Fatherly Stuff: 3 Things Moms Need to Know about New Dads

Jan 16, 2014

3 Things Moms Need to Know about New Dads

Dear New Mom and/or Mom to be,

So you're either having or have recently had a baby. Congrats! Since it's a very exciting and confusing time in your life, I'm sure you're fielding all types of advice from resources such as family, friends, pregnancy books, websites and whether you asked for it or not, from friends and family. All of the info that you're getting will probably be very helpful , but I'm willing to bet that most of it is missing one important component: Dads and how and how they fit into the mold. With that being said, I'd like to attempt to fill in those blanks with this simple guideline that I created by asking myself following question:
If I could go back in time and talk to my wife right after she had our first child, what advice would I give about interacting with me as a new dad?
The following are a few things you should keep in mind when dealing with new dads: 

1. It’s hard on us too
There are many outdated stigmas that surround men and their relative attitudes towards their partner’s pregnancy. Among this is that with the exception of the occasional foot/belly rub or late-night craving run, dads do not play an essential role during those trimesters and are more or less unaffected. However, that is not always the case. These days, we’re definitely doing more than waiting for the baby to get older so we can start tossing the pigskin around. In fact, as women go through their roller coaster of physical and emotional changes, most dads are right there in the passenger seat with them. Some of us (i.e ME) even tend mirror some pregnancy symptoms, like weight gain.
From pre to post natal, it’s all about mommy and baby. We’re often running around doing all we can to ensure the two of you are as comfortable as possible. I think that’s how it should be. However, it is an often overlooked fact that we’re dealing with the stresses, awkwardness and anxieties of becoming a new parent too, the only difference is that there really isn’t a platform for us to express those feelings, and trying to work through that alone can be pretty isolating and lonely. 
So moms, next time you see your man, give him a hug, let him know how much you appreciate his effort and ask him how he’s feeling. You might be surprised at his answer

2. We think your stretch marks are sexy
We see you looking in the mirror sideways touching your stomach that at one point was so large, you couldn’t see past your feet. Without even saying anything, we can see the disapproving frown in your face as you secretly curse your baby for what he/she/they did to your body, while mourning over how great you looked pre baby. You probably think that we look at your new body and find you less attractive. You hear us tell you time and time again how beautiful you are, but you simply rebuff those compliments and insist we’re “just saying that because we have to”.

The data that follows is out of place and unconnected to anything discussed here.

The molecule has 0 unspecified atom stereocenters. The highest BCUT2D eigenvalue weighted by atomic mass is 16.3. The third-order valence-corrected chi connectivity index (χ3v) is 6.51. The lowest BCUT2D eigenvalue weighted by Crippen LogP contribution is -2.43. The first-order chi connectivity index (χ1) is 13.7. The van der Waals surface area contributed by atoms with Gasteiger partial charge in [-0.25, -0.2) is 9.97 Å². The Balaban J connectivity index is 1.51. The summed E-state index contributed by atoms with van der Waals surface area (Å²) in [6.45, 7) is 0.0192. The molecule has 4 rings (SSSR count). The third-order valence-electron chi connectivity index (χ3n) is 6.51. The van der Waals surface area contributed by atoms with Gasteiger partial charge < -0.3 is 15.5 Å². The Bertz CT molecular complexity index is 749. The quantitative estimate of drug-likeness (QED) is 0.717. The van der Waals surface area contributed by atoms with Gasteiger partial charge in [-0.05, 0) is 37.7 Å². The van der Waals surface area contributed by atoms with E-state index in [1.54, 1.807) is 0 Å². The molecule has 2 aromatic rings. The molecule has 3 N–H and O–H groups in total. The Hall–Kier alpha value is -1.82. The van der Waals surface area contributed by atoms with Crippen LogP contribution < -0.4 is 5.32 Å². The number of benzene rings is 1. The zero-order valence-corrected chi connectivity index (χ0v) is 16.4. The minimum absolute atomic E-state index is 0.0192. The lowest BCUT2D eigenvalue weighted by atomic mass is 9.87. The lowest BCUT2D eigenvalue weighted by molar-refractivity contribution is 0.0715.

And it’s kind of true. But you know what else is true?
When a relationship becomes “real”, the physical appearance is just one of many layers that lead to a deeper connection that goes beyond just the physical. During those trying 9 months, we bear witness to the overwhelming amount of love, strength and pain endured that it took to grow a life inside of you to the point that every time I really think about it, it leaves me in awe.\
And that’s damn sexy\
So, the next time we you hear us compliment you, use our words to reduce your insecurities, because we really, really mean it, you are beautiful.

3. You're Not Alone, Include Us on your Team
When my wife and I brought our first son home from the hospital, one of my biggest fears was overcoming what I assumed was going to be a massive learning curve compared to my wife. After all, our society teaches us all about maternal instincts, the fabled 6th sense that is infused into a woman’s genome sequence that makes them a superior parent. Fathers, on the other hand are constantly underestimated and viewed as  clueless, bumbling creatures that are sometimes considered the unofficial extra child that mom has to take care of. 
Stereotypes like these could potentially result is 2 things:

  1. Moms might get the impression that they have to take on the lion share of the childcare responsibilities and be over protective of those duties, not allowing
  2. Dads might be intimidated and might be nervous about interacting with the baby early on, or may think he isn't supposed to at all

However, despite these myths, the truth of the matter is that both moms and dads start off on equal ground in the beginning, and learn by rolling up their sleeves and doing. That’s why it is so important for moms to encourage hesitant dads to be involved in the childcare process as often and early as possible. Those opportunities will be helpful in helping them discover their individual parenting style. Over time, as you both become more experienced, you will learn how each of the unique strengths compliment each other and make you more of a team. In addition to that, both of your approaches are valuable is helping your child grow up to be a well rounded individual.
Overall, just keep in mind that dads need support and encouragement just as much as moms do during this momentous life shift. If you can learn how to provide that both ways as parents, the experience will be that much more enhanced. Congratulations again and good luck!

What did you think? Would and of these tips be useful? Did I leave anything out? Comment below!

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